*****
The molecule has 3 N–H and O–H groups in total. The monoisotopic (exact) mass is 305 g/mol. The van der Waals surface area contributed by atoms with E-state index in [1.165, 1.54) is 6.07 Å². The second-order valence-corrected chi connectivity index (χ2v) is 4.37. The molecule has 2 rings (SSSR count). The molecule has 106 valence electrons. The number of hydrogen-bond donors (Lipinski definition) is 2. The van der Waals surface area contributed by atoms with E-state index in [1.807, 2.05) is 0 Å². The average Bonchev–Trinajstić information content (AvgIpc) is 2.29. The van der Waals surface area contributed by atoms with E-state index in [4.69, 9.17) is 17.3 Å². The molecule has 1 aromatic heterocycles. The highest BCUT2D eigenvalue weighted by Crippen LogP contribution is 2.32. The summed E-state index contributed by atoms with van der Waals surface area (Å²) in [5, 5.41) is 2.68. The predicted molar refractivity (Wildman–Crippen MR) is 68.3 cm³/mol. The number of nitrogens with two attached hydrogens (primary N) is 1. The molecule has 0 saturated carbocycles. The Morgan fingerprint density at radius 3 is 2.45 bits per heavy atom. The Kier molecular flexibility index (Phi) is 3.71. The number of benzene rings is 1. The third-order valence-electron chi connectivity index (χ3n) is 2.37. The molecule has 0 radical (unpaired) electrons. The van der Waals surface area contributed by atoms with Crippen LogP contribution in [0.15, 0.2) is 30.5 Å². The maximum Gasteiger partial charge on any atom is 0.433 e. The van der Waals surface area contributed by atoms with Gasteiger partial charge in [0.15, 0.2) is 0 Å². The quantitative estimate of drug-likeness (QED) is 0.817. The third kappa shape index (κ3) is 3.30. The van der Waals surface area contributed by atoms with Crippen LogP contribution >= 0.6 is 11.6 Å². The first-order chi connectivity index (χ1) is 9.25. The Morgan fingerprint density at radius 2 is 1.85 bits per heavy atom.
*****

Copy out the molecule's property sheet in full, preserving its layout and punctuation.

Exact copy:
The molecule has 3 N–H and O–H groups in total. The monoisotopic (exact) mass is 305 g/mol. The van der Waals surface area contributed by atoms with E-state index in [1.165, 1.54) is 6.07 Å². The second-order valence-corrected chi connectivity index (χ2v) is 4.37. The molecule has 2 rings (SSSR count). The molecule has 106 valence electrons. The number of hydrogen-bond donors (Lipinski definition) is 2. The van der Waals surface area contributed by atoms with E-state index in [1.807, 2.05) is 0 Å². The average Bonchev–Trinajstić information content (AvgIpc) is 2.29. The van der Waals surface area contributed by atoms with E-state index in [4.69, 9.17) is 17.3 Å². The molecule has 1 aromatic heterocycles. The highest BCUT2D eigenvalue weighted by Crippen LogP contribution is 2.32. The summed E-state index contributed by atoms with van der Waals surface area (Å²) in [5, 5.41) is 2.68. The predicted molar refractivity (Wildman–Crippen MR) is 68.3 cm³/mol. The number of nitrogens with two attached hydrogens (primary N) is 1. The molecule has 0 saturated carbocycles. The Morgan fingerprint density at radius 3 is 2.45 bits per heavy atom. The Kier molecular flexibility index (Phi) is 3.71. The number of benzene rings is 1. The third-order valence-electron chi connectivity index (χ3n) is 2.37. The molecule has 0 radical (unpaired) electrons. The van der Waals surface area contributed by atoms with Crippen LogP contribution in [0.15, 0.2) is 30.5 Å². The maximum Gasteiger partial charge on any atom is 0.433 e. The van der Waals surface area contributed by atoms with Gasteiger partial charge in [0.15, 0.2) is 0 Å². The quantitative estimate of drug-likeness (QED) is 0.817. The third kappa shape index (κ3) is 3.30. The van der Waals surface area contributed by atoms with Crippen LogP contribution >= 0.6 is 11.6 Å². The first-order chi connectivity index (χ1) is 9.25. The Morgan fingerprint density at radius 2 is 1.85 bits per heavy atom.